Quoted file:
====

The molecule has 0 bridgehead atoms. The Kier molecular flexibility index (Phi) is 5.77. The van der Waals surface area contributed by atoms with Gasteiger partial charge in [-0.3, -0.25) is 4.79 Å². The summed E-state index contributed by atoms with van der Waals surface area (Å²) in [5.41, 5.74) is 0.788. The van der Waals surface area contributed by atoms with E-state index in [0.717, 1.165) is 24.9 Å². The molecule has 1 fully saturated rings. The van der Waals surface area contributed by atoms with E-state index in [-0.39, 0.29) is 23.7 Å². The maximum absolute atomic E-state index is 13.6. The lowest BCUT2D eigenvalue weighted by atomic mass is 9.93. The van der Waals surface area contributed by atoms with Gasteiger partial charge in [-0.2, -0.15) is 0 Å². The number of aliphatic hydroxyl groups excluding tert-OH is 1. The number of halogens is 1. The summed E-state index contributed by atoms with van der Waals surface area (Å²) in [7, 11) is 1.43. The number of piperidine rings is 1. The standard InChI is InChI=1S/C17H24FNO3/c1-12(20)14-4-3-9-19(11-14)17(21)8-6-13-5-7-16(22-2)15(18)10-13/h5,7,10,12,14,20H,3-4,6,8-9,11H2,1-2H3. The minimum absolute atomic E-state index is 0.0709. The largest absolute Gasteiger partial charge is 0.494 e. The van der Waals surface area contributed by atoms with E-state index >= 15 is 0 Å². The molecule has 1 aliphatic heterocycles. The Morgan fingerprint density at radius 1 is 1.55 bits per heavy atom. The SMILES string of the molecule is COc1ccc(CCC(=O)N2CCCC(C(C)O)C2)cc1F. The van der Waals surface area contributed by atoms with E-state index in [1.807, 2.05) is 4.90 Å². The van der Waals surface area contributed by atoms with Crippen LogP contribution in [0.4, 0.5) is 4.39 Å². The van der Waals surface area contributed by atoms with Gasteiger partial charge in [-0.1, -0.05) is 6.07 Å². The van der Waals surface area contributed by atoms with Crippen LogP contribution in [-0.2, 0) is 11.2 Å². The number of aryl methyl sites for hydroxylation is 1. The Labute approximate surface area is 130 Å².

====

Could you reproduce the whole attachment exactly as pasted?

The molecule has 0 bridgehead atoms. The Kier molecular flexibility index (Phi) is 5.77. The van der Waals surface area contributed by atoms with Gasteiger partial charge in [-0.3, -0.25) is 4.79 Å². The summed E-state index contributed by atoms with van der Waals surface area (Å²) in [5.41, 5.74) is 0.788. The van der Waals surface area contributed by atoms with E-state index in [0.717, 1.165) is 24.9 Å². The molecule has 1 fully saturated rings. The van der Waals surface area contributed by atoms with E-state index in [-0.39, 0.29) is 23.7 Å². The maximum absolute atomic E-state index is 13.6. The lowest BCUT2D eigenvalue weighted by atomic mass is 9.93. The van der Waals surface area contributed by atoms with Gasteiger partial charge in [-0.2, -0.15) is 0 Å². The number of aliphatic hydroxyl groups excluding tert-OH is 1. The number of halogens is 1. The summed E-state index contributed by atoms with van der Waals surface area (Å²) in [7, 11) is 1.43. The number of piperidine rings is 1. The standard InChI is InChI=1S/C17H24FNO3/c1-12(20)14-4-3-9-19(11-14)17(21)8-6-13-5-7-16(22-2)15(18)10-13/h5,7,10,12,14,20H,3-4,6,8-9,11H2,1-2H3. The minimum absolute atomic E-state index is 0.0709. The largest absolute Gasteiger partial charge is 0.494 e. The van der Waals surface area contributed by atoms with E-state index >= 15 is 0 Å². The molecule has 1 aliphatic heterocycles. The Morgan fingerprint density at radius 1 is 1.55 bits per heavy atom. The SMILES string of the molecule is COc1ccc(CCC(=O)N2CCCC(C(C)O)C2)cc1F. The van der Waals surface area contributed by atoms with E-state index in [1.807, 2.05) is 4.90 Å². The van der Waals surface area contributed by atoms with Crippen LogP contribution in [0.4, 0.5) is 4.39 Å². The van der Waals surface area contributed by atoms with Gasteiger partial charge in [-0.1, -0.05) is 6.07 Å². The van der Waals surface area contributed by atoms with Crippen LogP contribution in [-0.2, 0) is 11.2 Å². The number of aryl methyl sites for hydroxylation is 1. The Labute approximate surface area is 130 Å².